“People tend to forget that a city is like a tree,” the real estate developer in charge of turning the desert north of Doha into a 450,000-person metropolis wrote in 2010. “Without a proper foundation underground, nothing above will flourish.”
The final will be held at the not-yet-built Lusail Iconic Stadium in the not-yet-built city of Lusail — a massive planned community set to be completed by 2020 at a cost of an estimated $US45 billion.
The most recent Lusail City master plan calls for two golf courses, a theme park, a lagoon, and two marinas. There will be 19 different districts and 22 different hotels in the 38-square-mile city. Pneumatic tubes will transport trash to a central location for processing.
Residents can live in waterfront villas or garden villas or towering skyscrapers. There will eventually enough housing to accomodate 450,000 people, the developer claims — nearly 200,000 more than the number of citizens in the country.
The westernmost point of Lusail is Qetafian Island, which isn’t an island at all. It used to be a part of mainland Qatar, but will soon sit in the Persian Gulf after being hacked off by a man-made waterway. Qetafian will be the tourist center, with resorts and beach clubs and plenty of room for yachts.
Lusail Iconic Stadium will sit on the city’s eastern border, across town from Qetafian Island. It will seat more than 80,000 people and host the World Cup final.
Like the 2022 World Cup itself, Lusail is an exercise in forced progress.
The project has been around since 2005, but kicked into high gear after FIFA’s decision to award Qatar — a country with no soccer history, no soccer stadiums, and 120-degree summers — the world’s biggest soccer tournament.
The project is being funded by the government through the real estate company Qatari Diar. The company calls Lusail its flagship project, hailing it as, “More than just another development, it is a self-contained and comprehensively planned city signifying Qatar’s progress on a grand scale.”
Lusail is meant to signify Qatari progress, and the World Cup is meant to be its ultimate advertisement to the western world.
But eight years before the tournament, the publicity around the 2022 World Cup is overwhelming negative.
There seems to be momentum building toward stripping Qatar of the tournament. A FIFA executive committee member — one of the two dozen people who vote for World Cup host nations — said that he believes the tournament won’t be held in Qatar due to problems with keeping participants and fans out of the heat.
“Doctors say, and I had insisted on this point in the protocol, that they cannot guarantee that a World Cup can be held in summer in these conditions,” Theo Zwanziger, a German member of FIFA, said in an interview with Sport Bild Plus.
While Qatar has reportedly developed stadium cooling systems, Mr Zwanziger said “the World Cup involves not only stadiums. There are fans coming from the four corners of the world who will be concerned by the heat”.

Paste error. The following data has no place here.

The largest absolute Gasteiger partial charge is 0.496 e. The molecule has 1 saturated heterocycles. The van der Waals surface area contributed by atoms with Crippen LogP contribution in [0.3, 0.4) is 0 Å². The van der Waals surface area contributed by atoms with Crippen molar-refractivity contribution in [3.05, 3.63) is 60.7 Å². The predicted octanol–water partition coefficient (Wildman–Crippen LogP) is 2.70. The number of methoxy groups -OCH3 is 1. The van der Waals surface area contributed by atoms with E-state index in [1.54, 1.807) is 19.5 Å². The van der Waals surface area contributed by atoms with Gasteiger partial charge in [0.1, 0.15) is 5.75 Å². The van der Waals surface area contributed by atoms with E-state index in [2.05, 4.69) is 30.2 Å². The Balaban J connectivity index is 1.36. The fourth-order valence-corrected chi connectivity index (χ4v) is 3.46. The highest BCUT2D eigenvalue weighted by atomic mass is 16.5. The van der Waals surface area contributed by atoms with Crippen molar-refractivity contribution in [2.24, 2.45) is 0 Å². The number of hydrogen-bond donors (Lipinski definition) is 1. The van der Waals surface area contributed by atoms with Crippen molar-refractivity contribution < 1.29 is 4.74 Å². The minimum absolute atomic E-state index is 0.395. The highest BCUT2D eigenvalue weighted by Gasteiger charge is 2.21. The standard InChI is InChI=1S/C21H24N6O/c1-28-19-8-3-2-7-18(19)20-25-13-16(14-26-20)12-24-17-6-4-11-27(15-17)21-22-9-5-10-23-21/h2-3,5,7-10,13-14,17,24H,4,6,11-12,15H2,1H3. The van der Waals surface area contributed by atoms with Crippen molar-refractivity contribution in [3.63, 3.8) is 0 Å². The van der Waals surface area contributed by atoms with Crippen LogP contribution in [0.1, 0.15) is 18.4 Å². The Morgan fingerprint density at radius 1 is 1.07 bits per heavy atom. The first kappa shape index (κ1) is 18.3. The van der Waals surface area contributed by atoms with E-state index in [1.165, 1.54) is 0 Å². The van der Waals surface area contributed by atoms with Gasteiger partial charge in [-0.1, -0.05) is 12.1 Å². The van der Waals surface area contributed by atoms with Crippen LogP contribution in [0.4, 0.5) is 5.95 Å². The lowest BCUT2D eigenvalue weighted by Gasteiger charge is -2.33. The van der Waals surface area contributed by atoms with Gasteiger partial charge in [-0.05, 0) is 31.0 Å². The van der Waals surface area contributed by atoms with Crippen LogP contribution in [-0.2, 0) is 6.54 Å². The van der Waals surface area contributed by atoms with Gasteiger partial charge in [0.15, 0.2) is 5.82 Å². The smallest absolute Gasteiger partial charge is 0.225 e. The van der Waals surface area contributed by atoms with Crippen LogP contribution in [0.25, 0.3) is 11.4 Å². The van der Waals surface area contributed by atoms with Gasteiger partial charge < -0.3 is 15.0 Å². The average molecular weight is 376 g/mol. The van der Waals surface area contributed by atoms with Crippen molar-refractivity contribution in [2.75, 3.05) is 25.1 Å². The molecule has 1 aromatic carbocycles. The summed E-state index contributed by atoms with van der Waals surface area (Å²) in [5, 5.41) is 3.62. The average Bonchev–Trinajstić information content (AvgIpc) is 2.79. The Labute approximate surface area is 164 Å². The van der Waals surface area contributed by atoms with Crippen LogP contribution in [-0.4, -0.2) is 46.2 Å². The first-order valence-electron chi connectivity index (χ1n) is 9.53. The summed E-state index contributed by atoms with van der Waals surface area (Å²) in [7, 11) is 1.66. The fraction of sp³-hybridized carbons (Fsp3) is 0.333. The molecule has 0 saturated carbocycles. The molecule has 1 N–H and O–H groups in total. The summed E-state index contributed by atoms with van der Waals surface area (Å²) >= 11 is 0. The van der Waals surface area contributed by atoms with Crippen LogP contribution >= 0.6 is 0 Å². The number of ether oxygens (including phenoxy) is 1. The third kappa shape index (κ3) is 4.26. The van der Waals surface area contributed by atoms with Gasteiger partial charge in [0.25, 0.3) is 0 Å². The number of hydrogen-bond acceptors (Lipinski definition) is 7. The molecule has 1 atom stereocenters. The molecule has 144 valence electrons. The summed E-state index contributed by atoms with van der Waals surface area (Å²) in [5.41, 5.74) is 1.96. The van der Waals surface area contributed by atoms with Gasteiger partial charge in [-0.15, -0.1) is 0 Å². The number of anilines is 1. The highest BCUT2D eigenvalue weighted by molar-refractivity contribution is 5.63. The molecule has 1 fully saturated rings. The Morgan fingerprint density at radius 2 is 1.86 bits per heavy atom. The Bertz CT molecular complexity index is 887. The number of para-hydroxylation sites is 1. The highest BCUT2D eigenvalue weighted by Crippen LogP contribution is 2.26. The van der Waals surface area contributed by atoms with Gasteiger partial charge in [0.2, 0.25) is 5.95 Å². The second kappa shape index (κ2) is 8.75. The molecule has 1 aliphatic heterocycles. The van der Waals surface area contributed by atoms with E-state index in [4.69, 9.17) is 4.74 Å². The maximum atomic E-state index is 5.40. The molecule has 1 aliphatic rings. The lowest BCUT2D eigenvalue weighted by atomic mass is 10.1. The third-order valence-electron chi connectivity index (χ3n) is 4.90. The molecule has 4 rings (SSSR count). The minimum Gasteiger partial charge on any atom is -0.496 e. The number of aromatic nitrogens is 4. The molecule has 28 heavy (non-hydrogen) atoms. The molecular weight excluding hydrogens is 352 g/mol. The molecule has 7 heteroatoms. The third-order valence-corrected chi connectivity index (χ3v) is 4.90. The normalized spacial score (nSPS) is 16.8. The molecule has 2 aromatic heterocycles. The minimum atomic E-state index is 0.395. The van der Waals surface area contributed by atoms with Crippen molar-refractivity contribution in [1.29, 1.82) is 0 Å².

“The first incident putting a life in danger will be subject to an investigation. And that, nobody in the FIFA Executive Committee would want to reply to.”
FIFA just finished an investigation into bribery allegations surrounding the 2010 bidding process that awarded Qatar the tournament. The results of the investigation will not be made public, though, and FIFA acknowledging its faults and re-voting on the 2022 host nation still feels like a long shot.
Moving the tournament to winter will be damaging for the league’s biggest leagues and clubs, which will risk losing revenue when they’re forced to take a three-month break in the middle of their domestic seasons. Qatar originally promised to stage the tournament in summer using space-age cooling systems, but four years later it’s unclear if those cooling systems are even possible, and everyone agrees that playing and watching soccer in 120-degree heat is unsafe.
The most damning criticism — the country’s mistreatment of migrant workers — directly concerns projects like Lusail. The International Trade Union Confederation estimates that 4,000 workers will die in Qatar by 2022.
The country’s kafala system — where employers exercise broad power and influence over the lives of their workers — has been called “modern day slavery” by human rights watchers. In 2013 Nepalese migrants working in Lusail City told the Guardian that their employers were making them work long hours in the heat and were withholding pay to keep them from running away.
Qatar maintains that no workers have died on World Cup projects, but that mostly comes down to how narrowly you define “World Cup projects.”
If the World Cup is the motivating force behind Qatar’s vast infrastructural improvement projects, you could argue everything in Qatar is a World Cup project. The organising committee denies any migrant worker abuse allegations, and released photos to ESPN showing what the living quarters look like for workers on the Lusail City stadium:
If FIFA were to take the unprecedented step of stripping Qatar of the tournament, Lusail could survive. The project was created before the anyone knew Qatar would get the 2022 World Cup, and its existence isn’t necessarily dependent on any tourism boom the tournament would bring.
But one of the stated goals of Lusail is to show the world that Qatar is an advanced society — that this is a great nation capable of extraordinary progress. You don’t build a 450,000-person city in a nation with ~250,000 citizens for utilitarian reasons. You do it in order to make a statement. In that way, the city needs to world’s attention to shift to the tiny peninsula for 2022, even for a month, for it all to be worthwhile.
NOW WATCH: Briefing videos
Business Insider Emails & Alerts
Site highlights each day to your inbox.